Legal marijuana could become less of a strain on Colorado’s environment if the pot industry embraces a new set of waste removal and packaging rules — but not without a three-way tug-of-war between saving money, preventing black market sales and encouraging environmental sustainability.
Leftover marijuana plant matter isn’t your typical twigs and leaves. Because of the plant’s intoxicating properties, commercial growing operations in Colorado can’t just throw stems and unusable flower in an alley dumpster, as if they were backyard tree trimmings. Marijuana production facilities must record every step of a marijuana plant’s life in the state’s seed-to-sale (and apparently post-sale) tracking system, including how all of the unused plant matter and product is mixed with such materials as sawdust, mature compost, bleach, coffee grounds, sand, glass or shredded paper — as long as the marijuana to waste ratio is 50/50.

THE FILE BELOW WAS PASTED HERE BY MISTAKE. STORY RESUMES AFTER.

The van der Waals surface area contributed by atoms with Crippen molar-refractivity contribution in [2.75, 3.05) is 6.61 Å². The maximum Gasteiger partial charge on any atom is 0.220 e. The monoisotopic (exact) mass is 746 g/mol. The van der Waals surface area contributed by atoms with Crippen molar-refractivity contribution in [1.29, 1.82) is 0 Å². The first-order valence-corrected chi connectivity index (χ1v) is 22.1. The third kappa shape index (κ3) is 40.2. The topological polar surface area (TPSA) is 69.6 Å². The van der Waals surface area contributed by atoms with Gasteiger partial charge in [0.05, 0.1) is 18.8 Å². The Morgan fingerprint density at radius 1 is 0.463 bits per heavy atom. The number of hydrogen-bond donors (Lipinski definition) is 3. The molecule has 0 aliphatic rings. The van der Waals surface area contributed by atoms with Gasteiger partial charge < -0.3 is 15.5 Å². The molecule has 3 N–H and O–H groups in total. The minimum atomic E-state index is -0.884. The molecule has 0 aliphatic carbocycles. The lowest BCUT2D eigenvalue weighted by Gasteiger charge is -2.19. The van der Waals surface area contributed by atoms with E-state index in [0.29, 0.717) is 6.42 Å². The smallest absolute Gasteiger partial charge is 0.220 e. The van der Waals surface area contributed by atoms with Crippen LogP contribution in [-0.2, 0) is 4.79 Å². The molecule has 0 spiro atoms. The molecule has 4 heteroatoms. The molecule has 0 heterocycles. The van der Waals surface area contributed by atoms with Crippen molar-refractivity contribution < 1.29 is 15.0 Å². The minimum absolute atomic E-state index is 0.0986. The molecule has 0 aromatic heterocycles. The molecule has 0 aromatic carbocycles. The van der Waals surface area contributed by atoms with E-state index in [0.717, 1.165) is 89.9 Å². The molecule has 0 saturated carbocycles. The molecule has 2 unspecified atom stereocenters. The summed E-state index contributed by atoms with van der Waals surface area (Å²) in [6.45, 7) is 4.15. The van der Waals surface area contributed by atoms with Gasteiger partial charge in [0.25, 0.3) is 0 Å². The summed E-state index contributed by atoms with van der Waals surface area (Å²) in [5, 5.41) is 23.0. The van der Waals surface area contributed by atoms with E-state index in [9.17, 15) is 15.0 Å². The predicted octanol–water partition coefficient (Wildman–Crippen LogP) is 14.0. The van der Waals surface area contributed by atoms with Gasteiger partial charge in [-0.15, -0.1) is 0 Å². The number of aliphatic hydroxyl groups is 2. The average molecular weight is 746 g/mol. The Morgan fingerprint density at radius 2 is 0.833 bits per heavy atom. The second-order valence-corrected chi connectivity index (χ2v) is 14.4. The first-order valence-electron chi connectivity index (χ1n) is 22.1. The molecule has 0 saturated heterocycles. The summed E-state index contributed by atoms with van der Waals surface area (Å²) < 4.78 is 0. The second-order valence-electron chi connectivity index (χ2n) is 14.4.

But this mix not only kills composting capabilities, according to the state Department of Public Health and Environment, but doubles the waste that marijuana businesses send to the city dump, landfills and pick-up services. In 2019, CDPHE data notes, 3,650 tons (7.3 million pounds) of marijuana plant waste was produced by the state’s pot industry, with that number increased to 7,300 tons in order to meet the 50/50 requirement. [Read more at Westword]